Making your Home First Responder-Friendly

Relief washes over you when you hear the sirens and see the lights. Here are some things you can do today to make first responders’ jobs easier—help them reach you, provide help, and get you out of the house safely. 

ONLINE 

Our fire department recommends creating an account at Smart911.com and enable “share with 9-1-1 operators.” With this free service, you can add a profile and as much or little detail about your household, medical background and family members. If you don’t have a computer, someone else can create your profile and add their own name as your “assistant”. 

Your profile will help law enforcement recognize what or who should be in your home and what might be out of place. Data regarding your medical history or special needs will help EMS better prepare to respond. The fire department will know how many people and animals they need to look for in the smoke, or if there is a gate or neighborhood code to avoid delays in access. 

You can also add garage door codes or notes like spare key is under the frog so dispatch can inform police or EMS performing a welfare check and enable them to enter a residence politely if no one answers the door. 

The Georgetown Fire Department reports only 1500 of our city’s 20,000+ residences have an account on the site. 

It’s up to the homeowner to decide what to include, but providers recommend including only the most pertinent information. Remember, a first responder is likely to be speed-reading the information for the first time on the way to your home to address an emergency. Keep it clear and brief.

Anything that will make a positive difference in the way first responders interact at your home or with your loved one is a good idea: de-escalation techniques, sensory sensitivities, tendency toward aggression, processing speed, if an individual is non-verbal, typical hiding places, etc. There is even a checkbox to indicate if a person is susceptible to domestic abuse, which may trigger an automatic law enforcement response for good measure.

Family members can be flagged in the system, so if there is an emergency at school or work, first responders will receive the same information they would if they were coming to your home.

It’s also important to consider how your home environment may be unique. Extra or unusual locks on doors or windows may affect how first responders enter your home, for example. The presence of a service animal would also be important to note.

communication

Kelly Cruz, Communications Manager at Georgetown PD adds, “Many people have moved to cell phones only, but it is a good idea to maintain a landline in the home. Children or elderly family members can dial 9-1-1 and leave the house, or hide in silence—an open landline will let us know the exact location of the emergency.” 

The “Ring” doorbell (ring.com) has a motion-detection camera and may help police identify people stealing packages or trying to make entry to a residence. Homeowners can call 9-1-1 from anywhere when they get an alert on a smart device.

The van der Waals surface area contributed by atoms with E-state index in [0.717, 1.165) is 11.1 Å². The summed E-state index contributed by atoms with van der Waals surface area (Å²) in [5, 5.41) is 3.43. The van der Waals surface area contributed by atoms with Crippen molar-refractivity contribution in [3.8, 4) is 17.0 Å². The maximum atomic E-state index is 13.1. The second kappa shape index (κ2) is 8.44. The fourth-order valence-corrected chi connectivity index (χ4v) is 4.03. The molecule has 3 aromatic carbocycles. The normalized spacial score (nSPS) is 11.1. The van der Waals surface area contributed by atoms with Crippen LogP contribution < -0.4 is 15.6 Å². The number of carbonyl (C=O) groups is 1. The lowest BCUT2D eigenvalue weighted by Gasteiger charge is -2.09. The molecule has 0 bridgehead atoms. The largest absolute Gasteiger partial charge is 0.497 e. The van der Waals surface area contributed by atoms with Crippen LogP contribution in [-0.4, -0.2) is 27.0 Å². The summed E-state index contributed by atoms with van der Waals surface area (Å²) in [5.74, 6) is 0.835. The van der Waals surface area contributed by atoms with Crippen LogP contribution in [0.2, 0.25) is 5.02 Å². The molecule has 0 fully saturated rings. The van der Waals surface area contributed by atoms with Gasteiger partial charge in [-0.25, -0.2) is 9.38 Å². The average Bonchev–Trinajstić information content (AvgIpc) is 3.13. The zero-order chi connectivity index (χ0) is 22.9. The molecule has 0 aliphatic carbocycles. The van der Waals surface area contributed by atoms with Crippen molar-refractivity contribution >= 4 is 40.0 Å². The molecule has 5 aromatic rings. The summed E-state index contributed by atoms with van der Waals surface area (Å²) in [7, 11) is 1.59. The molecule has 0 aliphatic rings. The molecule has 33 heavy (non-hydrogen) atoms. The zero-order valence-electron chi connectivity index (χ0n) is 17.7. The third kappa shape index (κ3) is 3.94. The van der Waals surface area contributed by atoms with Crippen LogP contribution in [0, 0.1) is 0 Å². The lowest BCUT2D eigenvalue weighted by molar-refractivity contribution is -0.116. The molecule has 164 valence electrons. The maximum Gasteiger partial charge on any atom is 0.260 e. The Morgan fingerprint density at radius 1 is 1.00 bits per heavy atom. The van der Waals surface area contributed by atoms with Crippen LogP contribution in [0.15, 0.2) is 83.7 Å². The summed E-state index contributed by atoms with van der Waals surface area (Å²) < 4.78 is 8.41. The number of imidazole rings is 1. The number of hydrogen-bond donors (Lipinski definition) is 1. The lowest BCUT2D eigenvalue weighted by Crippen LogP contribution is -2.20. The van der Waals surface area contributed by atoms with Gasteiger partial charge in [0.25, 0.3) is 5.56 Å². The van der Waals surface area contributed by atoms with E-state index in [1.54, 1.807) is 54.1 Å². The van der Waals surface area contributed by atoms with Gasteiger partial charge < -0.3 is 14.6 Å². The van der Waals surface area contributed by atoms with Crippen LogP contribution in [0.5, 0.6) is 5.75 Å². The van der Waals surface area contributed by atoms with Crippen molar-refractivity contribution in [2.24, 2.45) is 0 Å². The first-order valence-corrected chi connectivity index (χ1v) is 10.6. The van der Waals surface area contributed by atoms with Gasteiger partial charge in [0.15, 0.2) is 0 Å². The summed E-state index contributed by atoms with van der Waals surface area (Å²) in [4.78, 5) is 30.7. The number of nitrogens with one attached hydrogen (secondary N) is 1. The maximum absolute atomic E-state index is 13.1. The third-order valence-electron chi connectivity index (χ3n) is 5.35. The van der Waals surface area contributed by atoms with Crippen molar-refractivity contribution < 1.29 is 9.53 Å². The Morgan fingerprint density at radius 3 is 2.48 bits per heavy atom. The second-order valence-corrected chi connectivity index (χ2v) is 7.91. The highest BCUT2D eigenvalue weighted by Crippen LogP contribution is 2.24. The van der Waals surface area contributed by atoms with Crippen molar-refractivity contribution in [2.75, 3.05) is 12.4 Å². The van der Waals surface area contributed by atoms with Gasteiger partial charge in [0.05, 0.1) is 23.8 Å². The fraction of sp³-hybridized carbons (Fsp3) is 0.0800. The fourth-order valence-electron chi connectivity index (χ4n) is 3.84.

OLD SCHOOL 

Georgetown Fire Department Lt. Jonathan Gilliam says, “Even if you don’t sign up on Smart911, it helps us if you have a written medical history available, and a list of the medications you take. Often we find a pill box or a basket of bottles, but we can never be sure of the exact medication or if a patient might be taking additional, or not all of, their prescriptions.”

Even without an online profile, citizens can always have their address flagged with police, fire or EMS. Experts say it may take persistence, but if you have a family member with a particular need; e.g., deaf, memory care, epileptic, you can make sure responders are aware of the circumstances ahead of time. 

Gilliam also recommends, for EMS response, to put pets outside or in another room to avoid distractions or even aggressive behavior if an animal becomes anxious about strange activity around its human. 

He also says, while it may be an awkward topic, clutter or hoarding can be problematic for rescuers. “People need to make sure we have clear access to a patient and a path to remove them safely from the home. A home with a lot of clutter creates a hazard for a gurney and, worse, in a fire, it is more things we can become entangled in or that will burn and fall on us.” 

For the home, Cruz adds, “We’ve long suggested people keep shrubs trimmed to have clear views out of windows. You want to see who is knocking and also to be aware of your surroundings.” She also says citizens should not be afraid to make a call or be concerned with making a fuss. “It is our job to check things out so it helps us to know if you consider something suspicious—call us. You never know if others have already called about the same thing and a police presence is warranted. Get a good look, write down a license plate number; it’s better to call us than to worry about it alone.”   ↔ 

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